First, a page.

Ancestry and childhood
Hendrix's paternal grandparents, Ross and Nora Hendrix, pre-1912
Jimi Hendrix had a diverse heritage. His paternal grandmother, Zenora "Nora" Rose Moore, was African American and one-quarter Cherokee.[nb 1] Hendrix's paternal grandfather, Bertran Philander Ross Hendrix (born 1866), was born out of an extramarital affair between a woman named Fanny, and a grain merchant from Urbana, Ohio, or Illinois, one of the wealthiest men in the area at that time.[nb 2] After Hendrix and Moore relocated to Vancouver, British Columbia, Canada, they had a son they named James Allen Hendrix on June 10, 1919; the family called him "Al".
In 1941, after moving to Seattle, Al met Lucille Jeter (1925–1958) at a dance; they married on March 31, 1942. Lucille's father (Jimi's maternal grandfather) was Preston Jeter (born 1875), whose mother was born in similar circumstances as Bertran Philander Ross Hendrix. Lucille's mother, née Clarice Lawson, had African American and Cherokee ancestors. Al, who had been drafted by the US Army to serve in World War II, left to begin his basic training three days after the wedding. Johnny Allen Hendrix was born on November 27, 1942, in Seattle; he was the first of Lucille's five children. In 1946, Johnny's parents changed his name to James Marshall Hendrix, in honor of Al and his late brother Leon Marshall.[nb 3]
Stationed in Alabama at the time of Hendrix's birth, Al was denied the standard military furlough afforded servicemen for childbirth; his commanding officer placed him in the stockade to prevent him from going AWOL to see his infant son in Seattle. He spent two months locked up without trial, and while in the stockade received a telegram announcing his son's birth.[nb 4] During Al's three-year absence, Lucille struggled to raise their son. When Al was away, Hendrix was mostly cared for by family members and friends, especially Lucille's sister Delores Hall and her friend Dorothy Harding. Al received an honorable discharge from the US Army on September 1, 1945. Two months later, unable to find Lucille, Al went to the Berkeley, California, home of a family friend named Mrs. Champ, who had taken care of and had attempted to adopt Hendrix; this is where Al saw his son for the first time.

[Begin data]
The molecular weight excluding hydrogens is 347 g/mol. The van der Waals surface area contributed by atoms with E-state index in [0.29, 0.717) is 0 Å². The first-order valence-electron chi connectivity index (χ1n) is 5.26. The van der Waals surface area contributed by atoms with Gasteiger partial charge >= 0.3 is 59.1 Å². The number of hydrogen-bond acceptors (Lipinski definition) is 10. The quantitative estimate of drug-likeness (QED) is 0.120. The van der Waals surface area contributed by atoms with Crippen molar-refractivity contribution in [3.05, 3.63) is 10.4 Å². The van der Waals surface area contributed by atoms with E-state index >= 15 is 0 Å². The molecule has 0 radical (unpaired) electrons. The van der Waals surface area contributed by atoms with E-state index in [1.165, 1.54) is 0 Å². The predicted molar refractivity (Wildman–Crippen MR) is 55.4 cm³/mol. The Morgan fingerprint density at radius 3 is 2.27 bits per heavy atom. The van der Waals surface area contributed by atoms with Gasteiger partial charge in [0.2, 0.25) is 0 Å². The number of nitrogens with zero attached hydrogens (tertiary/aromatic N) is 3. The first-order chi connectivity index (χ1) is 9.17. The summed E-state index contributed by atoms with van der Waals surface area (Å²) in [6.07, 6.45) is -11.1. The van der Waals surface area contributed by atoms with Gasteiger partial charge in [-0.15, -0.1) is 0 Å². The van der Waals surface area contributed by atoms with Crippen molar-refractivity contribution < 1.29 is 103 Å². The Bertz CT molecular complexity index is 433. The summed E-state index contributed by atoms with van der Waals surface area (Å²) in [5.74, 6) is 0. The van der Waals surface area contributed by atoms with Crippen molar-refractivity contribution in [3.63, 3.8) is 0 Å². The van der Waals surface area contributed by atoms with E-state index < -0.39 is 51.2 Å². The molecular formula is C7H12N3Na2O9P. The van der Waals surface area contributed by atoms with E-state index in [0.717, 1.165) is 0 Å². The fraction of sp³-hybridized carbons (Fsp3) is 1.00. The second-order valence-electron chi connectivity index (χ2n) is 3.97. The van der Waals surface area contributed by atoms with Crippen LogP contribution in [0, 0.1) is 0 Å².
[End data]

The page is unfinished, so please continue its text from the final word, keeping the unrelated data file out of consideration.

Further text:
After returning from service, Al reunited with Lucille, but his inability to find steady work left the family impoverished. They both struggled with alcohol, and often fought when intoxicated. The violence sometimes drove Hendrix to withdraw and hide in a closet in their home. His relationship with his brother Leon (born 1948) was close but precarious; with Leon in and out of foster care, they lived with an almost constant threat of fraternal separation. In addition to Leon, Hendrix had three younger siblings: Joseph, born in 1949, Kathy in 1950, and Pamela, 1951, all of whom Al and Lucille gave up to foster care and adoption. The family frequently moved, staying in cheap hotels and apartments around Seattle. On occasion, family members would take Hendrix to Vancouver to stay at his grandmother's. A shy and sensitive boy, he was deeply affected by his life experiences. In later years, he confided to a girlfriend that he had been the victim of sexual abuse by a man in uniform. On December 17, 1951, when Hendrix was nine years old, his parents divorced; the court granted Al custody of him and Leon.